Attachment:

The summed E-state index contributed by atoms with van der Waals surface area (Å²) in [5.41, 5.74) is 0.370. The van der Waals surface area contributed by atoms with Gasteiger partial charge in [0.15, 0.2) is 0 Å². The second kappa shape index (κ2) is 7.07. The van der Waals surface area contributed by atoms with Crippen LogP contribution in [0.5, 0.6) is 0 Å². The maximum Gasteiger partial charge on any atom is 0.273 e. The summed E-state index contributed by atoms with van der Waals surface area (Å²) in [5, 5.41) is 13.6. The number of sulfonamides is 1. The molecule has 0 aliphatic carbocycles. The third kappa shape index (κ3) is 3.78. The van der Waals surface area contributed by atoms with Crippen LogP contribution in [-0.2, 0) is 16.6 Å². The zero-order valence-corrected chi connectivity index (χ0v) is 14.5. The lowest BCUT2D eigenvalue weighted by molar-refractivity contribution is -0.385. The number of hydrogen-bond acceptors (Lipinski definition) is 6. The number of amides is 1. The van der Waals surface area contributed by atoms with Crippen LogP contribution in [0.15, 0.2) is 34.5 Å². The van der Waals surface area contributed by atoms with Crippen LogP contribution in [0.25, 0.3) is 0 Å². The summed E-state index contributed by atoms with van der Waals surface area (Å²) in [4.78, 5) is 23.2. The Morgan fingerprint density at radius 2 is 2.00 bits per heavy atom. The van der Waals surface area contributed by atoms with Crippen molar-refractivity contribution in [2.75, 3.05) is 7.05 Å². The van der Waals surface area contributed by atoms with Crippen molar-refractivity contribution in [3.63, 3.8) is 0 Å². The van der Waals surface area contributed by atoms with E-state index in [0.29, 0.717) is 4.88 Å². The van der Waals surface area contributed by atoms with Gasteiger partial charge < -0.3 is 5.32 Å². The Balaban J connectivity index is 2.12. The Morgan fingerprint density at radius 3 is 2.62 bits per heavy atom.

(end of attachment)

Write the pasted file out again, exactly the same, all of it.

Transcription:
The summed E-state index contributed by atoms with van der Waals surface area (Å²) in [5.41, 5.74) is 0.370. The van der Waals surface area contributed by atoms with Gasteiger partial charge in [0.15, 0.2) is 0 Å². The second kappa shape index (κ2) is 7.07. The van der Waals surface area contributed by atoms with Crippen LogP contribution in [0.5, 0.6) is 0 Å². The maximum Gasteiger partial charge on any atom is 0.273 e. The summed E-state index contributed by atoms with van der Waals surface area (Å²) in [5, 5.41) is 13.6. The number of sulfonamides is 1. The molecule has 0 aliphatic carbocycles. The third kappa shape index (κ3) is 3.78. The van der Waals surface area contributed by atoms with Crippen LogP contribution in [-0.2, 0) is 16.6 Å². The zero-order valence-corrected chi connectivity index (χ0v) is 14.5. The lowest BCUT2D eigenvalue weighted by molar-refractivity contribution is -0.385. The number of hydrogen-bond acceptors (Lipinski definition) is 6. The number of amides is 1. The van der Waals surface area contributed by atoms with Crippen LogP contribution in [0.15, 0.2) is 34.5 Å². The van der Waals surface area contributed by atoms with Crippen LogP contribution in [0.25, 0.3) is 0 Å². The summed E-state index contributed by atoms with van der Waals surface area (Å²) in [4.78, 5) is 23.2. The Morgan fingerprint density at radius 2 is 2.00 bits per heavy atom. The van der Waals surface area contributed by atoms with Crippen molar-refractivity contribution in [2.75, 3.05) is 7.05 Å². The van der Waals surface area contributed by atoms with Crippen molar-refractivity contribution in [3.63, 3.8) is 0 Å². The van der Waals surface area contributed by atoms with E-state index in [0.29, 0.717) is 4.88 Å². The van der Waals surface area contributed by atoms with Gasteiger partial charge < -0.3 is 5.32 Å². The Balaban J connectivity index is 2.12. The Morgan fingerprint density at radius 3 is 2.62 bits per heavy atom.